MADRID – Tocilizumab was associated with improved vision in about half of 22 enrolled children with juvenile idiopathic arthritis (JIA) and uveitis refractory to tumor necrosis factor inhibitor (TNFi) therapy, based on results from an investigator-initiated phase 2 trial presented at the European Congress of Rheumatology.
At 12 weeks of treatment, 11 children in the study had some improvement in uveitis and 7 of them had achieved the primary study outcome, which was a two-step decrease in the level of inflammation as measured by the Standard of the Uveitis Nomenclature (SUN) criteria, Athimalaipet V. Ramanan, MBBS, of the department of paediatric rheumatology at the University Hospitals Bristol (England) NHS Foundation Trust, said. Ten of the 21 evaluable patients had no apparent response to tocilizumab. One study participant could not be included in the final analysis because of a violation in study protocol that involved use of disallowed concomitant medications.
“Although this study did not meet the prespecified criterion for efficacy (for most of those treated) ... almost half of those enrolled achieved some benefit,” reported.
The multicenter investigator-initiated phase 2 trial conducted in the United Kingdom enrolled children with JIA and uveitis that was refractory to methotrexate and TNFi therapy. The study participants received methotrexate as well as 162 mg of tocilizumab administered subcutaneously every 2 weeks (those weighing less than 30 kg received tocilizumab treatment every 3 weeks).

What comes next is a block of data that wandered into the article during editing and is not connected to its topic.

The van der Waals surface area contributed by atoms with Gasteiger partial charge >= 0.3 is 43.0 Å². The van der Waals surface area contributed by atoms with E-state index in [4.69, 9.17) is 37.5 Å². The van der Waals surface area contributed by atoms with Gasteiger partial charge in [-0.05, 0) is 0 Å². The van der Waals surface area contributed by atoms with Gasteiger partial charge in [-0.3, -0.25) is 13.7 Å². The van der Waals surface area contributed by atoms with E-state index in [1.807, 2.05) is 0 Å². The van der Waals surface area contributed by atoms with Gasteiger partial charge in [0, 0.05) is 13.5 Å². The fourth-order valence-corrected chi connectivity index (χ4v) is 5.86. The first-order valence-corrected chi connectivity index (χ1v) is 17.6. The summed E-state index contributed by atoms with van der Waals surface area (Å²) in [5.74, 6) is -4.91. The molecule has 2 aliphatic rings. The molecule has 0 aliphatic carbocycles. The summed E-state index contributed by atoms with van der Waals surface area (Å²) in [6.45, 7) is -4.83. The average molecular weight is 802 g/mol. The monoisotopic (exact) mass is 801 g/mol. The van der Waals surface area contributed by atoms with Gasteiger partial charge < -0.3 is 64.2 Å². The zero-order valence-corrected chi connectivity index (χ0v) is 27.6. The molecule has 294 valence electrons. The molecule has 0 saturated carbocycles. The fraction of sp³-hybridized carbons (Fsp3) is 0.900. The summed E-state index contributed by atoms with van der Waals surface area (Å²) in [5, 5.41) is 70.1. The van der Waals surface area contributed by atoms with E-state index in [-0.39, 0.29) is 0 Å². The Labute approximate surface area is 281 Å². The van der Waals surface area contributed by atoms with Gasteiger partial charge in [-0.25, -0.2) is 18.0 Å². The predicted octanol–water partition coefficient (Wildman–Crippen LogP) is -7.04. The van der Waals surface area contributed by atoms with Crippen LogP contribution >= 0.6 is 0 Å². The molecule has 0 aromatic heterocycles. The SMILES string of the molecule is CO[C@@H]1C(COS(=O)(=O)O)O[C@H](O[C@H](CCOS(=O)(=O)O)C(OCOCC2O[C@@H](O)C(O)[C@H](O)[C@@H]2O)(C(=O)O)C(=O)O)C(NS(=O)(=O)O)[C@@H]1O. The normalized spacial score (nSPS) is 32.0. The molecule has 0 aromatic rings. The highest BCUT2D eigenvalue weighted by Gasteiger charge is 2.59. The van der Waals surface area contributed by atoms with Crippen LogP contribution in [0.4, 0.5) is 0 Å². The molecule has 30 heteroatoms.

Seven of 21 evaluable patients achieved the two-step reduction in inflammation that was the prespecified criterion for a response. For the study population overall, this fell short of statistical significance (P = .11).
However, Dr. Ramanan emphasized that another three patients achieved a one-step improvement, which he believes merits consideration as a sign of efficacy in a “very refractory group.” Moreover, three of four patients with macular edema at baseline had total resolution of this complication.
Other outcomes of interest monitored during the study included the safety and tolerability of tocilizumab and change in use of topical corticosteroids. There were no serious adverse events associated with tocilizumab in this study, according to Dr. Ramanan.
SOURCE: Ann Rheum Dis. Jun 2019;78(Suppl2)265, .